In a statement, ISIL claimed to have seized the 8th Brigade Army Base, along with tanks and missile launchers left behind by the fleeing soldiers.

BAE completes technology development programme for US Army's CIRCM programme

CIRCM

BAE Systems successfully completed the technology development bridge programme in the competition for the US Army's common infrared countermeasure (CIRCM) programme.

The milestone was undertaken as part of a one-year, $11m contract awarded by the army to enable further development following the two-year, $38m CIRCM technology demonstration (TD) phase deal secured by the company in February 2012.

During the bridge programme, the company implemented an action plan designed to ensure that CIRCM provides the army with same reliability performance it realised in its current BAE-built common missile warning system (CMWS), and the laser-based advanced threat infrared countermeasures (ATIRCM) system.

GDELS' Piranha V selected for Danish Army's APC replacement programme

The Danish Ministry of Defence (MoD) selected General Dynamics European Land Systems' (GDELS) Piranha 5 infantry fighting vehicle for its armoured personnel carrier (APC) replacement programme.

Awarded through GDELS-Mowag, the contract covers the supply of a minimum of 206 new APCs, with the exact number to be determined at a later date.

General Dynamics European Land Systems president Alfonso Ramonet said: "We are confident that this programme and the Piranha 5 in particular will guarantee the best protection for the Danish troops and provide the best value for the Danish industrial base.

US to supply $3bn V-22B Block C Osprey helicopters to Japan

V-22 Osprey

The US Defense Security Cooperation Agency (DSCA) notified Congress of a potential foreign military sale (FMS) of V-22B Block C Osprey aircraft and associated equipment to Japan.

Under the estimated $3bn sale, the Japanese Government requested the supply of 17 V-22B Block C Osprey aircraft, as well as 40 AE1107C Rolls-Royce engines, 40 AN/AAQ-27 forward looking infrared radars, 40 AN/AAR-47 missile warning systems, 40 AN/APR-39 radar warning receivers, and 40 AN/ALE-47 countermeasure dispenser systems.

The US will also supply 40 units of AN/APX-123 identification friend-or-foe systems, AN/APN-194 radar altimeters, AN/ARN-147 very high-frequency omni-directional range instrument landing system beacon navigation systems, 629F-23 multi-band radios (Non-COMSEC), AN/ASN-163 miniature airborne global positioning system receivers, and AN/ARN-153 tactical airborne navigation systems.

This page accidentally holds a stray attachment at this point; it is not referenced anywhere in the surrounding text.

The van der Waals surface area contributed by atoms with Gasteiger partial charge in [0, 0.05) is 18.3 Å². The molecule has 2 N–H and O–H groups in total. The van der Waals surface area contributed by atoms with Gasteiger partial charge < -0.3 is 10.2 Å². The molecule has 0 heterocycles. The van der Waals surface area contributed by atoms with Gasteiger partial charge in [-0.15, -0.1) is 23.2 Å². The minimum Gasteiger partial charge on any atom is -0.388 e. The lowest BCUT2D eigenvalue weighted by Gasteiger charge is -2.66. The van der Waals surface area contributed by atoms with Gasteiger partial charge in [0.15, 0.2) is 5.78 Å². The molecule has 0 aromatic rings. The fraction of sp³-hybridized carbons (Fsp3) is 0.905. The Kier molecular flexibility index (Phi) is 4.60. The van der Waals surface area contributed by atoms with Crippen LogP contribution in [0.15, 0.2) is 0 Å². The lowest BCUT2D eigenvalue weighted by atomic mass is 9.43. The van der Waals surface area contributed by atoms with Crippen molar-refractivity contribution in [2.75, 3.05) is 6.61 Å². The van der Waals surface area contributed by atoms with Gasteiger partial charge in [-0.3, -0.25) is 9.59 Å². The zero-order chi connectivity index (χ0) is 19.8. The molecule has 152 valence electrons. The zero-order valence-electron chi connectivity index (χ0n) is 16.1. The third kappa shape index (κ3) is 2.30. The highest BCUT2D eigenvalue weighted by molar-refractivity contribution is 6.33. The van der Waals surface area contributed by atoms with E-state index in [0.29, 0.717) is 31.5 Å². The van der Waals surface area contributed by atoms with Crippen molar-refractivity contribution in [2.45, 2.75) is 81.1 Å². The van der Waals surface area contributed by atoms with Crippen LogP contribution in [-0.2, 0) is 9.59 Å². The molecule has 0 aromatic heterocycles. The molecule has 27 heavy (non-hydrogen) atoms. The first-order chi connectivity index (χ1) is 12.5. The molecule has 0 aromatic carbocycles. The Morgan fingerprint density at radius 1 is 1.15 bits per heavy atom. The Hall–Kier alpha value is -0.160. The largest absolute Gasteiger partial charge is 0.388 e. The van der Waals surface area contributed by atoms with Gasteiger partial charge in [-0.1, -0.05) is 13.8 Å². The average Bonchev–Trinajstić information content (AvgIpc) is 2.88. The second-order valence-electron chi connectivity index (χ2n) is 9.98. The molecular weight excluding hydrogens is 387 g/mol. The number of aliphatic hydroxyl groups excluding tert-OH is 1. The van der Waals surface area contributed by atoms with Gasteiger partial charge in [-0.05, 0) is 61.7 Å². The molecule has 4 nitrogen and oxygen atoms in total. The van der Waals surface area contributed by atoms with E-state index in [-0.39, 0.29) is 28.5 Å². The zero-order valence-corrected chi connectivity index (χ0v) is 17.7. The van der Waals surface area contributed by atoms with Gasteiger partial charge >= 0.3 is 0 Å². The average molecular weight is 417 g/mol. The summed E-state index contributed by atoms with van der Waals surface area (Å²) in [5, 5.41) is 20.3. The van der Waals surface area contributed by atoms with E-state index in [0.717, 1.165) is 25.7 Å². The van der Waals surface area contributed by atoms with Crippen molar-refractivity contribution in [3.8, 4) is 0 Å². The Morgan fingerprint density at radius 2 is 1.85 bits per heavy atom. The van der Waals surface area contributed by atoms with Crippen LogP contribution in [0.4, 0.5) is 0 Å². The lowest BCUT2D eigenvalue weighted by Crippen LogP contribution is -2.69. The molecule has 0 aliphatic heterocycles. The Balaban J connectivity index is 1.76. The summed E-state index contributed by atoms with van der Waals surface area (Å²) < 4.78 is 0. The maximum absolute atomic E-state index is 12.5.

Australian Army commissions first two C-47F Chinook helicopters

Cinook

The Australian Army inducted the first two CH-47F Chinook 'Foxtrot' helicopters into service during a ceremony at the Royal Australian Air Force (RAAF) Base Townsville in northern Queensland, Australia.

In May 2010, the Australian Defence Materiel Organisation signed a A$513.5m ($470m) contract with the US Army Security Assistance Command to deliver seven CH-47F Chinooks, as well as two flight simulators and associated spares.

Under the contract, Boeing Defence Australia will provide delivery and on-site operational maintenance support for the aircraft, which are scheduled to replace the army's existing fleet of six CH-47D Chinook helicopters.

Indian Army Air Defence inducts Akash missile system

Akash

The Indian Army Air Defence Corps formally inducted the indigenously built Akash supersonic missile during a ceremony at the Manekshaw Centre in Delhi, India.

The induction comes more than three decades after the project was initiated in the mid-1980s, and is expected to boost the all round capability enhancement and operational effectiveness of the army to meet all the contemporary and emerging challenges of negating the enemy's air threat.

Developed by the Defence Research and Development Organisation and Bharat Electronic Limited as part of the integrated guided missile development programme, the Akash missile is an all-weather surface-to-air missile system capable of engaging aerial threats up to a distance of 25km.